HE-VA VARI-FLEX ROLLS

A new approach to seedbed preparation has been a great success on a Norfolk farm. It has achieved good germination and significant savings on slug control.

Richard Holden farms 700 acres of mainly cereals and rape at Priory Farm, Bedingham, Bungay. Prior to 2001, seedbed preparation relied on furrow press followed by a combination drill.

"But after 2000 when things went hard and last year when conditions were too wet to use the furrow press we thought we ought to have an alternative," said Mr Holden. Last August he took delivery of a 7.3 metre set of OPICO Vari-Flex Rolls equipped with a ShattaBoard levelling board and large 24-inch rings.

Mounted in front of the rolling assembly to give extra levelling and consolidation of the ploughed ground, the levelling board can be lifted out of the way when not required. They did not need to use a furrow press on the heavy land last year.

"When the OPICO equipment arrived we went into a 30-acre field that had been ploughed about three weeks and was very hard. We started with the rolls but when we put the ShattaBoard down we couldn't believe what it did. It is one of the few machines I have had on the farm that made my jaw drop. It just did exactly what I wanted it to do, without a lot of setting up."

Mr Holden said that price considerations have made him a late convert to folding rolls. "The advantage of the sprung ShattaBoard mounted in front of the rolls is that it isn't going to wear out because the soil is acting on itself. It's pushing a lot of soil in front. This is why, on our heavy land, we use a 170hp tractor and even with duals sometimes get 20 per cent wheel slip."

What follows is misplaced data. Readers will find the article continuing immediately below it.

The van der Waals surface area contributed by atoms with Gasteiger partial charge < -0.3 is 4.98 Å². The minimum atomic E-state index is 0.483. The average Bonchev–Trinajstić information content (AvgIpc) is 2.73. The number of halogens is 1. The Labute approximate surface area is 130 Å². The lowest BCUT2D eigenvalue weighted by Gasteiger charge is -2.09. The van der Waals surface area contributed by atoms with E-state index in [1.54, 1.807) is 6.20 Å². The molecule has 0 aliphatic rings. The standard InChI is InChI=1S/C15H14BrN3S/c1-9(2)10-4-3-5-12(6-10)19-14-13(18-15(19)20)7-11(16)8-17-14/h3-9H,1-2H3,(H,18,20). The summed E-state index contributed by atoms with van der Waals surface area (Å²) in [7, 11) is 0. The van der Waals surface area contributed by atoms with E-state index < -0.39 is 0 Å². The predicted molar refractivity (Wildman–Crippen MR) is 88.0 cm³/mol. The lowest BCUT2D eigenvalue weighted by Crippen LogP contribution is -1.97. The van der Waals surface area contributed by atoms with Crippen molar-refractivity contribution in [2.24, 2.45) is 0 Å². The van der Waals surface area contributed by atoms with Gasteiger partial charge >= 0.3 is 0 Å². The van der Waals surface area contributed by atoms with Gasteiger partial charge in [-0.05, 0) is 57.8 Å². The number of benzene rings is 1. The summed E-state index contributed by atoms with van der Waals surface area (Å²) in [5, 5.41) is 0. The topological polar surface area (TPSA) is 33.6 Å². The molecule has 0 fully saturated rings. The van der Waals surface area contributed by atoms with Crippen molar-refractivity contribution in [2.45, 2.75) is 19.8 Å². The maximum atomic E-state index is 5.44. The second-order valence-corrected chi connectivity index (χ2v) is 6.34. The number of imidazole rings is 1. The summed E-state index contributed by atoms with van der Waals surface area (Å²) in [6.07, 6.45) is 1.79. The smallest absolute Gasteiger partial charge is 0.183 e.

" The difference between the OPICO system and a normal harrow is that because you've got four tons of rolls behind the levelling board, the machine can't jump about. Obviously there is an optimum time to use it, which is before the ploughed ground gets too hard."

It was effective on 12 acres of parkland that Mr Holden's next-door neighbour needed to drill with a spring tine drill - "not the best tool for the job." "As soon as we drove on to this field it was so soft that the tractor dropped in about nine inches," said Mr Holden, "so we put the ShattaBoard down with 170hp on the front. We finished the field and rolled it down and now there is a superb crop of wheat on it."

Despite wet weather he finished autumn drilling on schedule. "In fact, we rolled some barley twice and against the advice of my agronomist I didn't buy any slug pellets. If I had gone along with the recommendations, which in some places was to put slug pellets down before we drilled, I would have spent about £3000. This saving has gone a long way towards paying for the rolls," he added.